Transport of Glucose Through the Cell Membrane
Before glucose can be used by the body’s tissue cells, it must be transported through the tissue cell membrane into the cellular cytoplasm. However, glucose cannoteasily diffuse through the pores of the cell membranebecause the maximum molecular weight of particles that can diffuse readily is about 100, and glucose has a molecular weight of 180. Yet glucose does pass to the interior of the cells with a reasonable degree of freedom by the mechanism of facilitated diffusion. Basi-cally, they are the following. Penetrating through the lipid matrix of the cell membrane are large numbers of protein carrier molecules that can bind with glucose. In this bound form, the glucose can be transported by the carrier from one side of the membrane to the other side and then released. Therefore, if the concentration of glucose is greater on one side of the membrane than on the other side, more glucose will be transported from the high-concentration area to the low-concentration area than in the opposite direction.
The transport of glucose through the membranes of most tissue cells is quite different from that which occurs through the gastrointestinal membrane or through the epithelium of the renal tubules. In both these cases, the glucose is transported by the mechanism of active sodium-glucose co-transport, in which active transport of sodium provides energy for absorbing glucose against a concentration difference. This sodium co-transport mechanism functions only in certain special epithelial cells that are specifically adapted for active absorption of glucose. At other cell membranes, glucose is transported only from higher concentration toward lower concentration by facilitated diffusion, made possible by the special binding properties of mem-brane glucose carrier protein.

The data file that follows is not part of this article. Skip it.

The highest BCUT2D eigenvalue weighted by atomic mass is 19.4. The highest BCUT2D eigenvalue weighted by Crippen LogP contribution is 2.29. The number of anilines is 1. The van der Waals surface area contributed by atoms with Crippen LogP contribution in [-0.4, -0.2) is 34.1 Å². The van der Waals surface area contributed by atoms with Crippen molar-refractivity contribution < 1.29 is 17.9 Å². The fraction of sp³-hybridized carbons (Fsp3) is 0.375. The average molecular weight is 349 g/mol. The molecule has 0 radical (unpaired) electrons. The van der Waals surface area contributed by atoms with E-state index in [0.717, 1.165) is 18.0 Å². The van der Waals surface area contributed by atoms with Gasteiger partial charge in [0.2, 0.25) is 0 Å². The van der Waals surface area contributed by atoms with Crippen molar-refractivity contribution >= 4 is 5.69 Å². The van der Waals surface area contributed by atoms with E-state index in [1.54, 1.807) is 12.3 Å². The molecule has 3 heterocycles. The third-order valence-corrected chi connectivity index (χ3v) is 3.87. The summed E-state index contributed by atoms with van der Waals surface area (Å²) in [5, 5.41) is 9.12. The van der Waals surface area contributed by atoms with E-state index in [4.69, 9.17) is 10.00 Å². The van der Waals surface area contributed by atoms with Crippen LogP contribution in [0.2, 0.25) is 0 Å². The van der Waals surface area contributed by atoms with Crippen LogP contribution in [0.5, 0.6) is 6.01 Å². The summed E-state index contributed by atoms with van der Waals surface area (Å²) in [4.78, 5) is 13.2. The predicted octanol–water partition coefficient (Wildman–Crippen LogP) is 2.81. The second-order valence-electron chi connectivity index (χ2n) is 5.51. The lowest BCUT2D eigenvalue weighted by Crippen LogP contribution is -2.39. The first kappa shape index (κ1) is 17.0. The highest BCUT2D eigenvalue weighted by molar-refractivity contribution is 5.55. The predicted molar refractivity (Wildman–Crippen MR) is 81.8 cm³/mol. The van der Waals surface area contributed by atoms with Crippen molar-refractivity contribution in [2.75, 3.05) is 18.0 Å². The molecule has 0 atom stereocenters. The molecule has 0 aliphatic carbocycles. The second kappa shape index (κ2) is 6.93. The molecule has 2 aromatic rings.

The rate of glucose transport as well as transport of some other monosaccharides is greatly increased by insulin. When large amounts of insulin are secreted by the pancreas, the rate of glucose transport into most cells increases to 10 or more times the rate of transport when no insulin is secreted. Conversely, the amounts of glucose that can diffuse to the insides of most cells of the body in the absence of insulin, with the exception of liver and brain cells, are far too little to supply the amount of glucose normally required for energy metab-olism.
In effect, the rate of carbohydrate utilization by most cells is controlled by the rate of insulin secretion from the pancreas.
Immediately on entry into the cells, glucose combines with a phosphate radical in accordance with the following reaction:
This phosphorylation is promoted mainly by the enzyme glucokinase in the liver and by hexokinase in most other cells. The phosphorylation of glucose is almost completely irreversible except in the liver cells, the renal tubular epithelial cells, and the intestinal epithelial cells; in these cells, another enzyme, glucosephosphatase, is also available, and when this is activated,it can reverse the reaction. In most tissues of the body, phosphorylation serves to capture the glucose in the cell. That is, because of its almost instantaneous binding with phosphate, the glucose will not diffuse back out, except from those special cells, especially liver cells, that have phosphatase.
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